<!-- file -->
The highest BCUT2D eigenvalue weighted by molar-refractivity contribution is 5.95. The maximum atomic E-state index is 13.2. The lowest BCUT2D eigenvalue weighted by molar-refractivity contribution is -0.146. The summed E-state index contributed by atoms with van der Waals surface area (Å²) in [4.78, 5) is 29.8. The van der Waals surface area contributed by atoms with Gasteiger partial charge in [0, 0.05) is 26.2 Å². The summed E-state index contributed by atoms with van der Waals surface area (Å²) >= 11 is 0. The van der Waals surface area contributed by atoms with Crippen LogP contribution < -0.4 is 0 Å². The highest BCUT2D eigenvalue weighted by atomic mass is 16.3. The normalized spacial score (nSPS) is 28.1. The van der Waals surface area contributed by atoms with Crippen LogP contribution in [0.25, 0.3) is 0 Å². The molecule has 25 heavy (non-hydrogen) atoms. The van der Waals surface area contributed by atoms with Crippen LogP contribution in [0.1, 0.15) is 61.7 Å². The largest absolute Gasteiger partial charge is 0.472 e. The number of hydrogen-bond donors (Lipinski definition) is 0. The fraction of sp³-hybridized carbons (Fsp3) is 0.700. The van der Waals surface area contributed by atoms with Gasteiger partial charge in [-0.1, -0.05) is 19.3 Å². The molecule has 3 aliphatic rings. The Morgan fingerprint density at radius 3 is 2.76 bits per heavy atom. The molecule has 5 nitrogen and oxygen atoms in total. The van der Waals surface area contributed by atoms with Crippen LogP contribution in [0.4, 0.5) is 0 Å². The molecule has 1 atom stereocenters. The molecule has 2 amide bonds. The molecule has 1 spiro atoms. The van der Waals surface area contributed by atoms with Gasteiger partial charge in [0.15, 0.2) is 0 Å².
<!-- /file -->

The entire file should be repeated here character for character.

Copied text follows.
The highest BCUT2D eigenvalue weighted by molar-refractivity contribution is 5.95. The maximum atomic E-state index is 13.2. The lowest BCUT2D eigenvalue weighted by molar-refractivity contribution is -0.146. The summed E-state index contributed by atoms with van der Waals surface area (Å²) in [4.78, 5) is 29.8. The van der Waals surface area contributed by atoms with Gasteiger partial charge in [0, 0.05) is 26.2 Å². The summed E-state index contributed by atoms with van der Waals surface area (Å²) >= 11 is 0. The van der Waals surface area contributed by atoms with Crippen LogP contribution < -0.4 is 0 Å². The highest BCUT2D eigenvalue weighted by atomic mass is 16.3. The normalized spacial score (nSPS) is 28.1. The van der Waals surface area contributed by atoms with Crippen LogP contribution in [0.25, 0.3) is 0 Å². The molecule has 25 heavy (non-hydrogen) atoms. The van der Waals surface area contributed by atoms with Crippen LogP contribution in [0.1, 0.15) is 61.7 Å². The largest absolute Gasteiger partial charge is 0.472 e. The number of hydrogen-bond donors (Lipinski definition) is 0. The fraction of sp³-hybridized carbons (Fsp3) is 0.700. The van der Waals surface area contributed by atoms with Gasteiger partial charge in [-0.1, -0.05) is 19.3 Å². The molecule has 3 aliphatic rings. The Morgan fingerprint density at radius 3 is 2.76 bits per heavy atom. The molecule has 5 nitrogen and oxygen atoms in total. The van der Waals surface area contributed by atoms with Crippen LogP contribution in [0.4, 0.5) is 0 Å². The molecule has 1 atom stereocenters. The molecule has 2 amide bonds. The molecule has 1 spiro atoms. The van der Waals surface area contributed by atoms with Gasteiger partial charge in [0.15, 0.2) is 0 Å².